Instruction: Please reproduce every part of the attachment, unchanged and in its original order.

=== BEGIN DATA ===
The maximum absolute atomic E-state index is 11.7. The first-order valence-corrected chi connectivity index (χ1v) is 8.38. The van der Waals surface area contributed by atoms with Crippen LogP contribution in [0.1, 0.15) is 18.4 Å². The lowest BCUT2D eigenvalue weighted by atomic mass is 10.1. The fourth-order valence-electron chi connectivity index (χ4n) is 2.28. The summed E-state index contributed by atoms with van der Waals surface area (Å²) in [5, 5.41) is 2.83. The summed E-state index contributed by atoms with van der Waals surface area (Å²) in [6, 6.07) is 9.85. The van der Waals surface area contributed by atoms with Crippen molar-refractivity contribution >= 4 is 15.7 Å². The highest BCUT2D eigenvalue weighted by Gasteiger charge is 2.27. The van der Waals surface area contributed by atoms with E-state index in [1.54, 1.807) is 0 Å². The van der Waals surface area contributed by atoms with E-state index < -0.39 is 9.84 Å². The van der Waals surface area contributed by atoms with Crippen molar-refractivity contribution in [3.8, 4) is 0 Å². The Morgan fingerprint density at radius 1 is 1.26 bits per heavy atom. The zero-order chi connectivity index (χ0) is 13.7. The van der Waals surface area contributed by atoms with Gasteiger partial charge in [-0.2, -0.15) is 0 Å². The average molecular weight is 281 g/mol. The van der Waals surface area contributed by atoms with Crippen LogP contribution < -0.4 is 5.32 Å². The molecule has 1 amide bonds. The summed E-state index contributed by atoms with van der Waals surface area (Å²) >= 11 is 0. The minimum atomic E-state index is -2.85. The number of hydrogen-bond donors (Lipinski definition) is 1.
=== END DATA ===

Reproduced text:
The maximum absolute atomic E-state index is 11.7. The first-order valence-corrected chi connectivity index (χ1v) is 8.38. The van der Waals surface area contributed by atoms with Crippen LogP contribution in [0.1, 0.15) is 18.4 Å². The lowest BCUT2D eigenvalue weighted by atomic mass is 10.1. The fourth-order valence-electron chi connectivity index (χ4n) is 2.28. The summed E-state index contributed by atoms with van der Waals surface area (Å²) in [5, 5.41) is 2.83. The summed E-state index contributed by atoms with van der Waals surface area (Å²) in [6, 6.07) is 9.85. The van der Waals surface area contributed by atoms with Crippen molar-refractivity contribution >= 4 is 15.7 Å². The highest BCUT2D eigenvalue weighted by Gasteiger charge is 2.27. The van der Waals surface area contributed by atoms with E-state index in [1.54, 1.807) is 0 Å². The van der Waals surface area contributed by atoms with E-state index < -0.39 is 9.84 Å². The van der Waals surface area contributed by atoms with Crippen molar-refractivity contribution in [3.8, 4) is 0 Å². The Morgan fingerprint density at radius 1 is 1.26 bits per heavy atom. The zero-order chi connectivity index (χ0) is 13.7. The van der Waals surface area contributed by atoms with Gasteiger partial charge in [-0.2, -0.15) is 0 Å². The average molecular weight is 281 g/mol. The van der Waals surface area contributed by atoms with Crippen LogP contribution < -0.4 is 5.32 Å². The molecule has 1 amide bonds. The summed E-state index contributed by atoms with van der Waals surface area (Å²) >= 11 is 0. The minimum atomic E-state index is -2.85. The number of hydrogen-bond donors (Lipinski definition) is 1.